by Ginger Taylor, MS
Among the technologies discussed in the paper, are "Self-Spreading Vaccines." Vaccines that only need be given to a portion of the population, and are then become communicable between individuals, like a virus. Page 47 of the document reads in part:
"Self-spreading vaccines—also known as transmissible or self-propagating vaccines—are genetically engineered to move through populations in the same way as communicable diseases, but rather than causing disease, they confer protection. The vision is that a small number of individuals in the target population could be vaccinated, and the vaccine strain would then circulate in the population much like a pathogenic virus. These vaccines could dramatically increase vaccine coverage in human or animal populations without requiring each individual to be inoculated. This technology is currently aimed primarily at animal populations.”
“There are 2 main types of self-spreading vaccines: recombinant vector vaccines and live viral vaccines. recombinant vector vaccines combine the elements of a pathogenic virus that induce immunity (removing the portion that causes disease) with a transmissible viral vector.”
“Self-spreading vaccines have already been used to protect wild rabbits from myxomatosis and to control Sin Nombre virus in rodent populations.”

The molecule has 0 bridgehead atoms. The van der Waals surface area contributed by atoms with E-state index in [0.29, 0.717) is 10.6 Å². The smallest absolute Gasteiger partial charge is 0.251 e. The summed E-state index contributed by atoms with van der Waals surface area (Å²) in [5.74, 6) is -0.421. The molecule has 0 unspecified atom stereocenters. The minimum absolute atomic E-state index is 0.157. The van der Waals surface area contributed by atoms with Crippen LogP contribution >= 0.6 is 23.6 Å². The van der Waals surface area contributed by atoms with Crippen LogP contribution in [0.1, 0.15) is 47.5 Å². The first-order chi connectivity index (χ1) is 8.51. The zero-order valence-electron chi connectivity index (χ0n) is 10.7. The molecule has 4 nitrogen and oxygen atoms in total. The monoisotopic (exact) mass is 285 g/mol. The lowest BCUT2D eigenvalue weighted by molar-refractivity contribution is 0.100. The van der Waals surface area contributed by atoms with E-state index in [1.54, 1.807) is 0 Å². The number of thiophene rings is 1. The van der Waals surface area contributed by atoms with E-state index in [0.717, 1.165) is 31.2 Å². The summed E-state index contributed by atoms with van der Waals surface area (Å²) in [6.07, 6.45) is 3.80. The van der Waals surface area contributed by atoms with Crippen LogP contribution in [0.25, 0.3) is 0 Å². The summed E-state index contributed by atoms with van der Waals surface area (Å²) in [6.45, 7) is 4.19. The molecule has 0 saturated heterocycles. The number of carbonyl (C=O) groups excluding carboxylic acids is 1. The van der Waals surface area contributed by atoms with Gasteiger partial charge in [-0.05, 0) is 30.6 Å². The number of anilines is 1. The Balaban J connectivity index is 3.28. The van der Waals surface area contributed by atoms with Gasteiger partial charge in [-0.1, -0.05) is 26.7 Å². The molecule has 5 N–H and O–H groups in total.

“In the event of a grave public health threat, self-spreading vaccines could potentially be used to broadly inoculate human populations. Like the approach in animals, only a small number of vaccinated individuals would be required in order to confer protection to a larger susceptible population, thus eliminating the need for mass vaccination operations, including PODs."
Covid-19 vaccines approved in the US and Europe included the Pfizer and Moderna mRNA vaccines, as well as the Janssen (Johnson & Johnson) and AstraZenica. The mechanism of these products is inject mRNA or DNA to force the cells of the individual to produce the spike protein, in the belief that the spike protein itself was not harmful in itself.